This new feature on the highways will soon allow the French to save time to reach Normandy.

The sunny days are coming and with them the desire for a long weekend. For many French people, particularly Parisians, Normandy is the ideal destination to go and relax for a few days by the sea and thus get a first taste of summer vacation. However, as soon as the temperatures become spring-like, the road leading to Deauville, a chic destination that is always very popular, resembles a funnel. The travel time needed to cover the approximately 200 kilometers that separate the capital from the Côte Fleurie can easily increase from two to three hours, or even more. Enough to postpone your desire to go and relax for a few hours at the beach…

However, something new on the road could change everything. To reach Normandy from western Paris, motorists must take the A14 then A13 motorways. The SANEF (Société des autoroutes du Nord et de l’Est de la France), concessionaire of the A13 and A14, has for some time now undertaken a vast project to help streamline traffic along the 210 kilometers between Paris and Caen. The plan is to remove the existing five large toll plazas as well as the nine smaller ones located on motorway interchanges. Does this mean these highways will soon be free? You shouldn’t dream. You will still have to pay, up to 17.60 euros to connect Paris and Caen in a vehicle less than two meters high, but the way you pay your bill will be different.

The A13 and A14 motorways, which also serve Rouen and Le Havre, will soon become free-flowing. Toll barriers will disappear to make way for gantries equipped with cameras which will overlook the highway. These will be programmed to read the number plates or electronic toll badges at each pass, but also to measure the size of the vehicles because the rates differ depending on their size. Two gantries will be put into service from June, the other twelve towards the end of 2024.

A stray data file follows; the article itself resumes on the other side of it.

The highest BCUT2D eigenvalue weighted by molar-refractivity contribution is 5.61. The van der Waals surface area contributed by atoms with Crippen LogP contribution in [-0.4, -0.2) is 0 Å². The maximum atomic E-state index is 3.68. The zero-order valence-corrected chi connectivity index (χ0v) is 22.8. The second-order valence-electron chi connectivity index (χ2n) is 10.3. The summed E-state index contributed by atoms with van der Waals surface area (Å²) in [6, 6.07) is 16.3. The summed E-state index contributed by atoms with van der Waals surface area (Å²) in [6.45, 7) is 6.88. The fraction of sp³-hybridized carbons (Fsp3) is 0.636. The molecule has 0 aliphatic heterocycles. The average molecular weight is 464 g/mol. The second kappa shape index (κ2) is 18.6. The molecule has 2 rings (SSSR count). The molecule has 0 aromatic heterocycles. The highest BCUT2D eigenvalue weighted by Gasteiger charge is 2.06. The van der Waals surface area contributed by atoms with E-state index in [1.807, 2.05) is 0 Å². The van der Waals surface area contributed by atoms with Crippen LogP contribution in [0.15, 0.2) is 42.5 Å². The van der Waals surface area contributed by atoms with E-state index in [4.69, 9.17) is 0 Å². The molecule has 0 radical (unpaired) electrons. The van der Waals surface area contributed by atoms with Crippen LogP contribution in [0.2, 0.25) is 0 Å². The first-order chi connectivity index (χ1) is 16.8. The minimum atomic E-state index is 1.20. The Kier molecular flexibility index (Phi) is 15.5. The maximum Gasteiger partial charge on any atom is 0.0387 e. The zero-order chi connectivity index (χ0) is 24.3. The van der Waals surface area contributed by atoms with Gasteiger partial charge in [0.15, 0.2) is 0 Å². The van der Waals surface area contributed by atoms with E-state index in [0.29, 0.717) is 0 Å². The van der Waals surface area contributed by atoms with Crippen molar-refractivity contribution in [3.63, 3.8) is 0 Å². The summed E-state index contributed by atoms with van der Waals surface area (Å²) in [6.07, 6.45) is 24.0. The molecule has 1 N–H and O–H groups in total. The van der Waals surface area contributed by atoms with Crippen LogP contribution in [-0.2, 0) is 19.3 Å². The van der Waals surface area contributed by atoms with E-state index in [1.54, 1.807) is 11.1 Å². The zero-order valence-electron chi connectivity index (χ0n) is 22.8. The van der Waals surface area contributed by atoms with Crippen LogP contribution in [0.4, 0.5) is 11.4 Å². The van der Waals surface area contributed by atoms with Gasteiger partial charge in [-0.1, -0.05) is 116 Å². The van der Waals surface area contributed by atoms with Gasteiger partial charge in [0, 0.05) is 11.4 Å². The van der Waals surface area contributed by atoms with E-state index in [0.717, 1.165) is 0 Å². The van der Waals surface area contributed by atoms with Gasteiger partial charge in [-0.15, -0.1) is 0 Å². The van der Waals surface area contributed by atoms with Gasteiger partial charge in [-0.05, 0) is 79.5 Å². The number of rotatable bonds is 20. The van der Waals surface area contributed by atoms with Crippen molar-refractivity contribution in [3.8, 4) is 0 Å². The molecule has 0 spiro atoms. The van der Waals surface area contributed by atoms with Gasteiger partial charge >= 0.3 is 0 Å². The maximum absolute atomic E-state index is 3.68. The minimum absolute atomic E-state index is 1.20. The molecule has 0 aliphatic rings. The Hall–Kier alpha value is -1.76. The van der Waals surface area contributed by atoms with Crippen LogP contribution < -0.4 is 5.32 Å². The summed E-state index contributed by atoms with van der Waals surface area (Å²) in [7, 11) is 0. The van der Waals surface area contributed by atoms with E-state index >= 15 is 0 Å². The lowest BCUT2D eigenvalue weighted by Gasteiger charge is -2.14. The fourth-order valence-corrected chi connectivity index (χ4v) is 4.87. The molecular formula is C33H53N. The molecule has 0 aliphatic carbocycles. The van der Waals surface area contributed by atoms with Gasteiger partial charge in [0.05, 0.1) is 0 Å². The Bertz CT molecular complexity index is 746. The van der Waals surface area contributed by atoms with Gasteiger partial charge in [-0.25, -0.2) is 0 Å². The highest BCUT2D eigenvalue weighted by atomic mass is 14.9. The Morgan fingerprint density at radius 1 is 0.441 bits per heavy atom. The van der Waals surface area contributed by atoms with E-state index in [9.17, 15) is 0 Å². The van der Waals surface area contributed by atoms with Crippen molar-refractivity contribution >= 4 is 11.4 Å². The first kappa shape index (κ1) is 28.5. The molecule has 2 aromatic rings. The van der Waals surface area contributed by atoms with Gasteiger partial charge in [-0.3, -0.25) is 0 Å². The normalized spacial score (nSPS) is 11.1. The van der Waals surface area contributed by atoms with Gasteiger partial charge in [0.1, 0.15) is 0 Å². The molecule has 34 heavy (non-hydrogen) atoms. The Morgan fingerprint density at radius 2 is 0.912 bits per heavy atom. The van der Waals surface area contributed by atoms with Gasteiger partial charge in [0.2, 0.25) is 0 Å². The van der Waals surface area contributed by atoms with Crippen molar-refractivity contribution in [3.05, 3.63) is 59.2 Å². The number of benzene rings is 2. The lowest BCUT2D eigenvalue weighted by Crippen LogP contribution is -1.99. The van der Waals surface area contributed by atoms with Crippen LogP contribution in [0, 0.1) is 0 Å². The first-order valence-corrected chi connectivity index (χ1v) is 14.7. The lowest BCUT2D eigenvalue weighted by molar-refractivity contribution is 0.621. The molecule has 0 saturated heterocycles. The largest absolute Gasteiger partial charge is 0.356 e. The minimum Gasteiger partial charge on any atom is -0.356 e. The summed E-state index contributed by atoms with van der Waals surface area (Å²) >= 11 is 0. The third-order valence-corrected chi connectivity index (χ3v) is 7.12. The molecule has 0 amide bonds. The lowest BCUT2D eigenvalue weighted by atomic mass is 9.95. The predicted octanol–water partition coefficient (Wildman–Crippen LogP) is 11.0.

This new system should make it possible to eliminate slowdowns at toll gates, which quickly form traffic jams when traffic is heavy. Questioned by the site, the construction director for the Sanef network estimates that this could save 30 minutes on a Paris-Caen journey during a busy weekend. That’s half an hour less spent in your car, or if you prefer, extra time to enjoy the sweetness of Normandy’s beaches.

If motorists will soon no longer have to take out their credit cards on the A13 and A14 motorways, they should not forget to pay. If nothing will change for electronic toll subscribers, since their badge will be read by the cameras fixed on the gantries, other drivers will have 72 hours to connect online to the site or go to a tobacconist. After this period, the concessionaire of these two highways will send a letter to the address attached to the vehicle’s registration plate. This will stipulate to pay the toll costs plus 10 euros within 15 days. This increase will increase to 90 euros once the 15 days have passed. And if the user continues to play dead, after 63 days the fine will be 375 euros! Enough to really add to the bill for a short weekend in Deauville.